In 2017 some research was published that said exposing children to the aroma of rosemary essential oil significantly enhanced their working memory.
This caused the Daily Mail to explode and other newspapers went crackers.
Except the research is misleading and it was characteristically misinterpreted. Why do people never read the terms and conditions?
Dr Mark Moss and Victoria Earle of Northumbria University studied only 40 children which is a minute study. This should ring alarm bells from the outset.
Anyway, they diffused rosemary oil in one room for ten minutes but not in another and then these 40 Y6 children were sat opposite a researcher and tested with some memory games. They found that the children in the Rosemary room did better than children in the non-scented room.
Of course, this is bonkers research because if it worked then every school up and down the land would be spending half its budget on rosemary oil and drenching corridors and classrooms in the stuff to get results. They aren’t.
If it worked then there would be people selling rosemary oil outside the schools gates and dealing in the stuff. They aren’t.
I think it stinks. This is far from ‘scientific’ and all just a bit sensational.
Dr Moss is more optimistic although offers nothing concrete, “Why and how rosemary has this effect is still up for debate. It could be that aromas affect electrical activity in the brain or that pharmacologically active compounds can be absorbed when adults are exposed.”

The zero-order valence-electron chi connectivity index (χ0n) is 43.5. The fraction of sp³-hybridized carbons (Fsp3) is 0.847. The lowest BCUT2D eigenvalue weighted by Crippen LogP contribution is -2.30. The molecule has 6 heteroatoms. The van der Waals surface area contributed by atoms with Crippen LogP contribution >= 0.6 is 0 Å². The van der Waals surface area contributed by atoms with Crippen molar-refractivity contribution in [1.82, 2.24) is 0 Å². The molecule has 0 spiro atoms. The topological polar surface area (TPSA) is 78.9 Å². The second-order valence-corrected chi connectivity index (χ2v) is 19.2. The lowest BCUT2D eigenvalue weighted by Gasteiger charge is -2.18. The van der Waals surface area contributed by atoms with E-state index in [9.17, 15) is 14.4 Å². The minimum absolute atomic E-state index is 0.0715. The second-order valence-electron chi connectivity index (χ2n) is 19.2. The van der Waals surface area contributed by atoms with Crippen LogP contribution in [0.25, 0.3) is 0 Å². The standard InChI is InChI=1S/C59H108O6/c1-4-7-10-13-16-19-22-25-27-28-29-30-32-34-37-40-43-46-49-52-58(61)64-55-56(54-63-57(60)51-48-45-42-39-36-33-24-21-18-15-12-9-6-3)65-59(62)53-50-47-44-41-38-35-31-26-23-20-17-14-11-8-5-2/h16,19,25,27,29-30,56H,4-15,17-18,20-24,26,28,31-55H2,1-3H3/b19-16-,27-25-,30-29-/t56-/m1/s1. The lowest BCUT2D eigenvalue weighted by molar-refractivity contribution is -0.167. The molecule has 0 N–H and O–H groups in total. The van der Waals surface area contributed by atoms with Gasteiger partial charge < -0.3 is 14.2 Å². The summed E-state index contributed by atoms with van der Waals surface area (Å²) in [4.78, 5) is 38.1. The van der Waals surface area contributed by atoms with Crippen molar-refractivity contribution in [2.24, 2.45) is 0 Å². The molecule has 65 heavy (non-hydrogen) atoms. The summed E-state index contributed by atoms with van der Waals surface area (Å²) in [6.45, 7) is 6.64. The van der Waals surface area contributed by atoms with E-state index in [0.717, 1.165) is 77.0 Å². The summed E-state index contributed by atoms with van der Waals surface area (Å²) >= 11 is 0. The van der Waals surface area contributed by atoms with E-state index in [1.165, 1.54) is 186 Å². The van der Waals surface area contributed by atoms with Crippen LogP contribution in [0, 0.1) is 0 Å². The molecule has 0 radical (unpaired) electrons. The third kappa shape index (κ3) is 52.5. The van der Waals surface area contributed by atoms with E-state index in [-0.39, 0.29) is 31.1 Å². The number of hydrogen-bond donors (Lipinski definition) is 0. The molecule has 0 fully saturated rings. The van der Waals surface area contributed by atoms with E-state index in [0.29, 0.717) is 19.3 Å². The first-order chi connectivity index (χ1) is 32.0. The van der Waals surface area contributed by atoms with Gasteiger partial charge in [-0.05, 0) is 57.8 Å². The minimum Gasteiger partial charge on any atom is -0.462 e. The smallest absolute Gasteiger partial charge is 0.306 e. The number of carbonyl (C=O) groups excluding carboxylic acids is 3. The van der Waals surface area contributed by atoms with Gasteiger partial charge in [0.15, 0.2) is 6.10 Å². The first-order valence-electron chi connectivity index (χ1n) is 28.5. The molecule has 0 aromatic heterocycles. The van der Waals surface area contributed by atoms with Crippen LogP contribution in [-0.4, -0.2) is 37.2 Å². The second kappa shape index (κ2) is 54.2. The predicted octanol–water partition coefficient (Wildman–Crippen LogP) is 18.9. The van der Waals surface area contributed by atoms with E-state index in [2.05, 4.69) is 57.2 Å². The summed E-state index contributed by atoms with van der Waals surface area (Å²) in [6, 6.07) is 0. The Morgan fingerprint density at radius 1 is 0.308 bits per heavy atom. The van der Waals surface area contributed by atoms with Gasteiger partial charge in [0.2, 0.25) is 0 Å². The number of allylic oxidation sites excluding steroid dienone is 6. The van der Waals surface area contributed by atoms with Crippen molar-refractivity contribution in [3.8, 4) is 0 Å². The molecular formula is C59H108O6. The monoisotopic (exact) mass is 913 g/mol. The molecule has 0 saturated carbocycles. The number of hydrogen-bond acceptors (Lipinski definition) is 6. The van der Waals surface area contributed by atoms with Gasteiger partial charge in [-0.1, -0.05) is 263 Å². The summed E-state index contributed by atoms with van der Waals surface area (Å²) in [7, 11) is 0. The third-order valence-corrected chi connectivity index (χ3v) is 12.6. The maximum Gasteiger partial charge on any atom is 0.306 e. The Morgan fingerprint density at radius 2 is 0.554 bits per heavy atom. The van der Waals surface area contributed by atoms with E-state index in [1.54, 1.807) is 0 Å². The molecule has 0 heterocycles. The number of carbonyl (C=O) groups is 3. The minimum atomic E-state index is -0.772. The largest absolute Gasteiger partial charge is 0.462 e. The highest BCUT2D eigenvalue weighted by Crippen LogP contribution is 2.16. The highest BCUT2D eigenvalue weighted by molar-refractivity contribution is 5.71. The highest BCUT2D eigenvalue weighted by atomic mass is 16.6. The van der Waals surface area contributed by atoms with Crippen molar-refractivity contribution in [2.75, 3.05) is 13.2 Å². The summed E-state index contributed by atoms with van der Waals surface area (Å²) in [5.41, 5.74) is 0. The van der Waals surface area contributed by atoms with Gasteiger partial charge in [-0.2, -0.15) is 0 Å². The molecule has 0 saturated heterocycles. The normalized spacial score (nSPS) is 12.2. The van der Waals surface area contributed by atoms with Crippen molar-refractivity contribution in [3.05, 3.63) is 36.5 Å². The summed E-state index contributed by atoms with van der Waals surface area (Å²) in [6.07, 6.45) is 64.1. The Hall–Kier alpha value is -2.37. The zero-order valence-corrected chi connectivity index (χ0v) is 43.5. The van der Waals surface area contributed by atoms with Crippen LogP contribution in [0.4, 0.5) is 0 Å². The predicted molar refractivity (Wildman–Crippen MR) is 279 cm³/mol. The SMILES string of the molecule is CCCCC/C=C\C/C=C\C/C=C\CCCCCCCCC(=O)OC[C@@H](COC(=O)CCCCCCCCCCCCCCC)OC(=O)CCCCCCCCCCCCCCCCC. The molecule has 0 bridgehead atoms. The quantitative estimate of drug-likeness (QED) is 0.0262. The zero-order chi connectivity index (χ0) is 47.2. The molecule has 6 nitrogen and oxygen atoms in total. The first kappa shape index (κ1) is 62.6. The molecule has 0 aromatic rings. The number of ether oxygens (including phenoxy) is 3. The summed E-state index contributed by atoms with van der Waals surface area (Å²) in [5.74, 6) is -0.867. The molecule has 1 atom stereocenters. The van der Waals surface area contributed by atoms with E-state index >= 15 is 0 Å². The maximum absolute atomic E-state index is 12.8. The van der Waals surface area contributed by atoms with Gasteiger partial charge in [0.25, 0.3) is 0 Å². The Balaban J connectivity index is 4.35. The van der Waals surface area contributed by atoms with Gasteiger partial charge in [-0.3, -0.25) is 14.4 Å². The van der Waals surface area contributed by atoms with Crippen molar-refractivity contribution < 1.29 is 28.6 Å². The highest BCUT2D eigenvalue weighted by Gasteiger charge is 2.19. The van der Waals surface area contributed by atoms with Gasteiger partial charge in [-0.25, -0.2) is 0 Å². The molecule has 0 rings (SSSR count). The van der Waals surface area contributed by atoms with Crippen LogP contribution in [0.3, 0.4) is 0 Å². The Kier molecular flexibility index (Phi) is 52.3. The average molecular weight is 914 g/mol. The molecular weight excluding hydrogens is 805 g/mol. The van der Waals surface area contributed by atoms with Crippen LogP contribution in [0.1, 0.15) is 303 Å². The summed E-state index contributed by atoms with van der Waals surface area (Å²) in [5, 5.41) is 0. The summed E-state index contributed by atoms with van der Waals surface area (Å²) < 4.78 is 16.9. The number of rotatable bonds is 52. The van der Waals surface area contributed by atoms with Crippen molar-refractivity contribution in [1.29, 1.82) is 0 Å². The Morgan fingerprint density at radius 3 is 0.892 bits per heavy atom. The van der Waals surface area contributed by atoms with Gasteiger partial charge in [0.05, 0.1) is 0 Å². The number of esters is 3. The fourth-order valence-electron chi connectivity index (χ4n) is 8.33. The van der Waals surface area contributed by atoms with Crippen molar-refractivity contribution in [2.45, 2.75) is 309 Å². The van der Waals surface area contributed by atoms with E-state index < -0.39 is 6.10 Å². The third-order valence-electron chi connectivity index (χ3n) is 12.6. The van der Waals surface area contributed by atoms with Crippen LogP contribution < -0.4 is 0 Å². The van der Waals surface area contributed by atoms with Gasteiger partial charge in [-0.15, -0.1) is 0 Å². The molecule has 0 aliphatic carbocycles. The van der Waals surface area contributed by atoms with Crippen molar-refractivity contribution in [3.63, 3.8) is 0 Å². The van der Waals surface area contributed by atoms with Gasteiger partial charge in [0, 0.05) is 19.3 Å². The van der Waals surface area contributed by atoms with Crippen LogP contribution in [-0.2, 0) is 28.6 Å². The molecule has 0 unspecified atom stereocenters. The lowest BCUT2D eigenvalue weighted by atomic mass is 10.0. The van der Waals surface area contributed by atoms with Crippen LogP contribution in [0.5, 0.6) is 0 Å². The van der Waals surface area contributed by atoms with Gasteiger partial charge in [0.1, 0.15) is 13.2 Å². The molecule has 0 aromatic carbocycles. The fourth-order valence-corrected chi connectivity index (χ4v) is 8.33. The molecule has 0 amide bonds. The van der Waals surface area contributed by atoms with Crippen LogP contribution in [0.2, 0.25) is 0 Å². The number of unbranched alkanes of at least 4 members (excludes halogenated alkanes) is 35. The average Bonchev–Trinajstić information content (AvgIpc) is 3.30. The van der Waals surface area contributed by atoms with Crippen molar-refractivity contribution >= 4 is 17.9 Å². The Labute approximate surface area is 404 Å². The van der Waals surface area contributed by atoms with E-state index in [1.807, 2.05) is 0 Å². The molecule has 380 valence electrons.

He reckons we now need some large-scale trials of aroma application in education settings.
Well certainly larger trials would help but I think we are really clutching at straws if we think that sniffing rosemary is going to make any difference. We might as well get children drinking green tea mid-morning, running barefoot in P.E. and keeping our fingers crossed that their working memory improves. It won’t. Although doing star jumps might!
Alex Kasprak (2019) has looked into the research a bit further and got in touch with Rachel Hertz, a professor of Psychiatry and Human Behaviour at the Brown University Medical School. She has authored reviews of the scientific basis for aromatherapy and told snopes.com
Rosemary can not in and of itself increase memory and the field has changed [away from that view]. Rosemary would be no better than any other scent to which an association to certain memories had been linked.
If anyone tells you to try rosemary oil during exam season then tell them to wake up and smell the coffee. This sort of advice is absolutely out of order and gives parents false hope. It has no scientific basis:
Some companies like to cash in on rosemary and feed our minds with information that has no solid evidence to support it. For example, be very wary of claims like this one:
“Build up your brain. Rosemary essential oil can increase mental focus and sharpen concentration, making it a powerful brain booster. By stimulating the activity in certain areas of the brain, this essential oil also improves memory, beats “brain fog,” and can renew energy levels.”
Holland and Barrett are less gushing but have benefited from the rosemary hype: “Rosemary Oil is thought to be a highly stimulating oil that clears the head, aids memory, and enlivens the brain and mind.”
Opening the windows and ventilating classrooms would be my advice to get rid of some of the stale smells that lurk in classrooms and that includes the smell of dubious research that might be hanging in the air.
What next? You’ll be telling me that WD-40 is great for arthritic knees and chest infections so every staffroom needs an emergency canister in their first aid kit. We are good at falling for flawed logic because we want to believe things work. Forget the rosemary and just get some fresh air.